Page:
You’re one of the world’s mightiest characters. You’re tall and strong and are respected by many. But with great power comes great responsibility, and you find that often you’re reassuring people that ‘My home is your home’ as you make room for another to settle in and take shelter. Because of your strength (if not physically then definitely your inner) you can persevere through tough times, and it is for this reason that people recognise your qualities and feel like they should protect you. With strong links to New Zealand culture, you take pride in your heritage and know a lot about what went on long before those around you arrived!

Tuatara

Tuatara

Sometimes it’s as if you’re from another time, holding a wise and quiet knowledge of the past’s secrets. You’re easily affected by weather and temperature extremes—when it’s warmer you’re more inclined to potter in the garage, discuss our chances in the World Cup, and can find it hard to listen properly to those around you. When it’s cold, you feel the need to call up friends and discuss small details in depth, go shopping or curl up on the couch and watch some trashy TV. Like Beyonce, you’re a survivor and you don’t let predatory people or tough times bring you down.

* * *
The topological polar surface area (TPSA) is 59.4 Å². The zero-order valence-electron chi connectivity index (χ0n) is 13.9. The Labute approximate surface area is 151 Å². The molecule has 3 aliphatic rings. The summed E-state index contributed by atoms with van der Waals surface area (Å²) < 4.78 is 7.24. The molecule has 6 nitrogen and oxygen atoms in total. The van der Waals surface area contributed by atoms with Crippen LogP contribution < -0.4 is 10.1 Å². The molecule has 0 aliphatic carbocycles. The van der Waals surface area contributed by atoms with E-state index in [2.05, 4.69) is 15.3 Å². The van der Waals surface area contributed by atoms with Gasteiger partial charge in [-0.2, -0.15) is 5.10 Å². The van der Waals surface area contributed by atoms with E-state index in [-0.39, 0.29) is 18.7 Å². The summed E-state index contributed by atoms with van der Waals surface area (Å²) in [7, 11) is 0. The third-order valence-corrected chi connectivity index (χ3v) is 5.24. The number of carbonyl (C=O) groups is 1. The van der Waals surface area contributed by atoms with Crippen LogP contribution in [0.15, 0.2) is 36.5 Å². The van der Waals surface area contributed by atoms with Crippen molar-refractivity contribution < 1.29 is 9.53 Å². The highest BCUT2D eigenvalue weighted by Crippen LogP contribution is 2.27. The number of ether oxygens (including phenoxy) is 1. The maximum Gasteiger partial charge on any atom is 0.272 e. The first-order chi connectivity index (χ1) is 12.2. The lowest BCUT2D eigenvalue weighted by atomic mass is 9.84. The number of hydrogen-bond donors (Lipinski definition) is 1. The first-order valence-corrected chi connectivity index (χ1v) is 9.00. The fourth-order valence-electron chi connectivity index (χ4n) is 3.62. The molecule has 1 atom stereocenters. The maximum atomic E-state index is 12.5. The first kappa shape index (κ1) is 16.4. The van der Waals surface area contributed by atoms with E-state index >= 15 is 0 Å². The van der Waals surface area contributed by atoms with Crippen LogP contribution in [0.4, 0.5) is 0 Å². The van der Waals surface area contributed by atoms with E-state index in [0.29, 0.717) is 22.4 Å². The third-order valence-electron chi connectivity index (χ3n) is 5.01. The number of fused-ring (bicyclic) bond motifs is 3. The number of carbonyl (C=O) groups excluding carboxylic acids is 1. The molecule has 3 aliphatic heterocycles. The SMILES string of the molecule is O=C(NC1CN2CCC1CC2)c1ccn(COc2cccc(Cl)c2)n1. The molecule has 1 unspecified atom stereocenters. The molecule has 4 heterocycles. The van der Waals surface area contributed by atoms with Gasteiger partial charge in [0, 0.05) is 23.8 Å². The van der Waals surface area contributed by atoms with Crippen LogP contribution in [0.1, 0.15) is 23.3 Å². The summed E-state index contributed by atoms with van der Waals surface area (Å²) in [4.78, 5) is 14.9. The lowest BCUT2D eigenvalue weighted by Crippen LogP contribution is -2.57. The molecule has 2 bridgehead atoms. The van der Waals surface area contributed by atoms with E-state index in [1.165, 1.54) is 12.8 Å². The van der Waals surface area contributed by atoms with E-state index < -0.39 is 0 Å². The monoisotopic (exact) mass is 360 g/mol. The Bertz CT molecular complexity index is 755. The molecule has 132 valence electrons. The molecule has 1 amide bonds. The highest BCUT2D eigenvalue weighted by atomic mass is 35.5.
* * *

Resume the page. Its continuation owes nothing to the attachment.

Morepork/ruru

Morepork/ruru

You’re a quiet sort, although you’re not afraid to speak up or call out when you’re in your element—which is any time after six in the evening. Definitely not a morning person, you focus best once the day winds down and the stars come out. With an unexplained connection to Maori traditions, you’ve almost got psychic traits. Often your musings on what could happen end up being right, and sometimes you could have eyes in the back of your head for all people under your watch know. But you are just looking out for them, somewhat of a guardian really.

Kea

Kea